Big news for both theatre students and fans of homegrown theatrical success stories: Dennis Garnhum, artistic director of Theatre Calgary, will be speaking to Department of Theatre students, faculty and staff from 12:30-1:30pm Wednesday, February 8, in the Roger Bishop Theatre. (But students and colleagues from other departments are welcome to attend as well.)
While not officially part of the Alumni Week celebrations, the timing is perfect—not only is Garnhum a UVic theatre graduate (BFA 1989), but he’s also currently in town directing Carmen for Pacific Opera Victoria. (He’ll also be directing Barber of Seville for Vancouver Opera in March.) Garnhum will be interviewed live on stage by celebrated design professor Allan Stichbury.
Artistic director of Theatre Calgary for seven years now, Dennis Garnhum has directed shows in Toronto, at the Stratford and Shaw festivals, the National Arts Centre and in most of Canada’s regional theatres, as well at various American theatres. He is a produced playwright—The Wars (Theatre Calgary, Vancouver Playhouse and The Ottawa War Museum) and Lost a Memoir, which premiered last year at Theatre Calgary and has since been performed at Neptune Theatre, Indiana Rep and is currently running at Prairie Theatre Exchange in Winnipeg—and worked for three years in New York City as a director and producer prior to his appointment at Theatre Calgary. Garnhum also directed the world premiere of the west coast rock musical Beyond Eden, which debuted as part of the 2010 Cultural Olympiad at the Vancouver Playhouse.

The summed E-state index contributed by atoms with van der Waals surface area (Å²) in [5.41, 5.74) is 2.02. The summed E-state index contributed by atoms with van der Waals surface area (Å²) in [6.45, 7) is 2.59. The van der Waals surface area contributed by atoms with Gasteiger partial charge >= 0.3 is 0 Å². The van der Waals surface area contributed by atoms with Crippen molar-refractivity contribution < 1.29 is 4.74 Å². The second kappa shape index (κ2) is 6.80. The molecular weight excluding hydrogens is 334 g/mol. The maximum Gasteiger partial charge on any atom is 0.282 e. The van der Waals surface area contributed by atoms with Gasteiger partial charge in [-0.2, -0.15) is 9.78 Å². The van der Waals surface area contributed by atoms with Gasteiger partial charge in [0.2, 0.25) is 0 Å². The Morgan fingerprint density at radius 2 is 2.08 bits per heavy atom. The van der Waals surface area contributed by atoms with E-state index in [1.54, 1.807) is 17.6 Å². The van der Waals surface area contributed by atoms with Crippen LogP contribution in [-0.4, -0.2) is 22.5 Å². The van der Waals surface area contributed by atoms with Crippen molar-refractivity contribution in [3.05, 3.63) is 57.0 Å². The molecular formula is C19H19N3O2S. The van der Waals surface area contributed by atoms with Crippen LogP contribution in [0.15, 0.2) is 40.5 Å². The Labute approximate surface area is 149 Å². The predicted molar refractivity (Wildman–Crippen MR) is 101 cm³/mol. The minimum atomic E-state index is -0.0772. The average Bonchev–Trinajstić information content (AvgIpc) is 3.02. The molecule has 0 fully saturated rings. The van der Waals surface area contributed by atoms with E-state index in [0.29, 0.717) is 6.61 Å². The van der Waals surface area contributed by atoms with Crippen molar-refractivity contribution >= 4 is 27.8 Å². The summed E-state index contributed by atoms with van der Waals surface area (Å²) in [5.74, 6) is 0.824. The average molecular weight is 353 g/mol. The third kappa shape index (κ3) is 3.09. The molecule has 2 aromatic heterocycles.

When last we heard from Jonathan Goldman—assistant professor of music history, musicology and theory for the School of Music—it was to announce the publication of his book, The Musical Language of Pierre Boulez by Cambridge University Press. Now, that same book has just won an Opus Prize in the category “Book of the Year.”
Awarded annually by the Quebec Music Council, Goldman describes the Opus Prize as “kind of like the Quebec classical music Grammys.” (But, we’re assuming, without appearances by the likes of Lady Gaga or Snoop Dogg.) Goldman was also mentioned in this Montreal Gazette piece on the Opus Prize. This latest accolade comes on the heels of Goldman’s previous “Article of the Year” Opus win for “Charting Mémoriale: Paradigmatic Analysis and Harmonic Schemata in Boulez’s … explosante-fixe …”
Specialising in 20th-century music history, Goldman is also editor-in-Chief of the journal Circuit, musiques contemporaines. He completed his undergraduate studies in philosophy and mathematics at McGill University, and went on to earn an M.A. and PhD from the Université de Montréal under the direction of Jean-Jacques Nattiez, with a dissertation which deals with form in the thought and works of French composer Pierre Boulez; he wrote the preface to Leçons de musique (2005), a collection of Boulez’s writings published in France by Christian Bourgois.
Goldman is also interested in the history of analytical practices and is a member of the research team “Mise en tableau/Écoute segmentée” at IRCAM (Institut de Recherche et Coordination Acoustique/Musique) in Paris. Somehow he also has time to perform on the accordion and the bandoneon, focussing on tango repertoire; in 2002, his arrangement of an orchestral piece by Astor Piazzolla was released by music publisher Éditions Henry Lemoine.